THE MICRIGAN DAILY
WRInAv -&:. 14AAA -
____________________________________________________________________ ivaynh, 6riW.LU.Di,1964i~
neration Plans Poet Series
tion, the University inter-
azine, marks its sixteenth
i a college literary maga-
st" by publishing a new
our hard-cover volumes
ain the works of Kon-
Lardas, Anne Steven-
ve Bronson and Nancy
- young, contemporary
o have been widely pub-
literary magazines but
yet had their poetry
the first time a college
has undertaken such a
he Generation staff is
layout, photography and,
verything but the print-
aew Poet Series permits
or to be, a young poet
is still a young person.,
1 fate of the young poet
ca is to have a sagging'
short wind and white
a middle age," George A.
6, editor, explained.
1964 the Board in Con-
udent Publications loan-
agazine $5000 to under-
ing to White, the Ann
'ess is initially printing
Les of each of the four
-enough to cover sub-
nd place a limited num-
okstores. Doubleday and
and Follett Company
ibute the complete series.
.ing companies frequent-
a slim volume of poems
blishing the stories or
young developing poets.
Consequently, such volumes re-
ceive little attention and the writ-
er, as -a poet, remains obscure.
Generation hopes to alleviate
this condition by having the New
Poet Series widely, distributed and
Lardas reflected. "He has a great
feeling for the Greek spirit which
he can express in generalities be-
cause he is completely Greek. Al-
though. my 'heritage is Greek, my
culture is American, so I can best
express the spirit of my poems by
particular Greek images.
In the volume's title poem, what
he terms one of his few "Ameri-
can" poems, Lardas applies Greek
images to the theme of his grand-
father working on a roofing job
in the family business in Pitts-
burgh. '"When I have a strong
desire to put .any feeling into
writing, it .is most natural that
the poem have some sort of Greek
basis such as 'therpreoccupation
with fire and water," Lardas ex-
Lardas believes that while his
earlier., poems P concentrate on
imagery, his later works empha-
size word sounds. "I realize now
that there is not just one way to
write a poem.
"When I re-read my early
poems, I view their themes in.a
new light and I want to express
them. differently. :But they were
written in the spirit of the mo-
ment. To change them would be
Student Government Council
passed a motion Wednesday night.
defining the power of the calen-.
daring committee upon the re-
quest of that committee.
Other action included passage of
-a motion from the Committee on
United States National Student,
Association, a presentation con-
cerning student life insurance and
a report.on the student employees
The Calendaring Committee re-
quested that SGC define the limits
of their power. In response, Coun-
cil passed a motion, proposed by
Sherry, Miller, '65, which reserved
for SGC the right to approve stu-
dent sponsored activities and gave
to the Calendaring Committee the
right to schedule the events.
Barry Bluestone, '66, reported
that there should be some form of
student employee association.
Some of the factors to be con-
sidered are the recent increases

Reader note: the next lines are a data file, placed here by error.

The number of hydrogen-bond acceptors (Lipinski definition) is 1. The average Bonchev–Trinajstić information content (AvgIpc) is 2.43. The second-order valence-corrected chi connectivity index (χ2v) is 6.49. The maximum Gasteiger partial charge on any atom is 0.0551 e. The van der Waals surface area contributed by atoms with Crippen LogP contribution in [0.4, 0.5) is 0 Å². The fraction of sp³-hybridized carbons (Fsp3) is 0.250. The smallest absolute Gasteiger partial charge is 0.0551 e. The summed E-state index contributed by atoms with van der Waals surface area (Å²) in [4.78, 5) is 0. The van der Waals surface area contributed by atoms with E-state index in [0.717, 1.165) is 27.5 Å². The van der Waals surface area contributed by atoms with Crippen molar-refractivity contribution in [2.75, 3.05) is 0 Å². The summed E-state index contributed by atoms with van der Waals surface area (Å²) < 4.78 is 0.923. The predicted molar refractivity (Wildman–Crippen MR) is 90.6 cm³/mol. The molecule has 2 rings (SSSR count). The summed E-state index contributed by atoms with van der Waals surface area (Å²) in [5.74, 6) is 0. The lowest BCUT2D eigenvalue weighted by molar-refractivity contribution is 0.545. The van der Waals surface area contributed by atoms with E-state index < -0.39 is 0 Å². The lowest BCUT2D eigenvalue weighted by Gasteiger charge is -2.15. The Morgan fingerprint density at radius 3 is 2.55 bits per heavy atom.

in dormitory rates and the higher.
minimum wages at several'" other
state universities, he added.
(Continued from Page!)
However, Rea stressed that once
Congress frees the funds a flock
of new loans will be possible. He
and Streit are still continuing to
interview students seeking NDEA
loan assistance for the current
An NDEA loan provides up to
$1000 each year of undergraduate
or graduate studies with a $5000
limit. Loans here average $600.
The borrower can repay any por-
tion of the loan without interest
until one year after he graduates.
'He then has 10 more years to pay
the remainder at three per cent
There are no restrictions on use
of the money, although the finan-
cial aids office administrates it
More than 1000 students here
received over $500,000, in NDEA
funds last year. Congress provided
$447,000. The remainder came
from matching and repayment
Last December, Streit submitted
a request to Washington for
$800,000 to cover the current
school year. After - processing the
application, the Office of Educa-
tion "assured us in the spring that
if Congress passed its appropria-
tion as anticipated, the University
Uses Emergency Loan Funds
In the first few years, no single
institution was allowed more than
$250,000 annually. The University,
due to its enrollment, netted the
In late 1963, Congress raised the
institution ceiling to $800,000 and
passed a supplementary approp-
riation for the 1963-64 school year.
Rea and Streit, who'"had filled
the $250,000 quota, submitted more
applications and were awarded
While the 1964-65 appropriation
lags, Congress is nonetheless pass-
ing an expanded program. It has
cleared both Houses with slight
variations. An identical bill must
be molded in conference commit-
tees which are not yet named.
The NDEA extension program,
effective this year, would elimin-
ate the $800,000 institutional bar-
rier. It would also enlarge the
total program from its pending
$136 million level to $163 million.
So, although Rea said, "we are
trying to get students to accept
only minimal amounts right now,"
the University may wind up re-
ceiving more Congressional money
this year than the stalled bill con-
Rea has had a distinguished
record at the University as both
a student and administrator. He
was an All-American basketball
player here in 1922,, the year of
his graduation. He became Dean
of Men in 1952. The appointment
to director of financial aids came
in 1961 when the Office of Stu-
dent Affairs was restructured
along functional lines and the
dean system abolished.
BE A BUROCATI
Work on Campus
Upper Classman'"'MS METN
Run-Move Over of
eat Crowd Pleaser!
reviewed by outstanding critics. -
Lardas, whose work "And In.
Him Too; In Us*' will begin the
series in October, is 'completing
his doctoral studies in compara-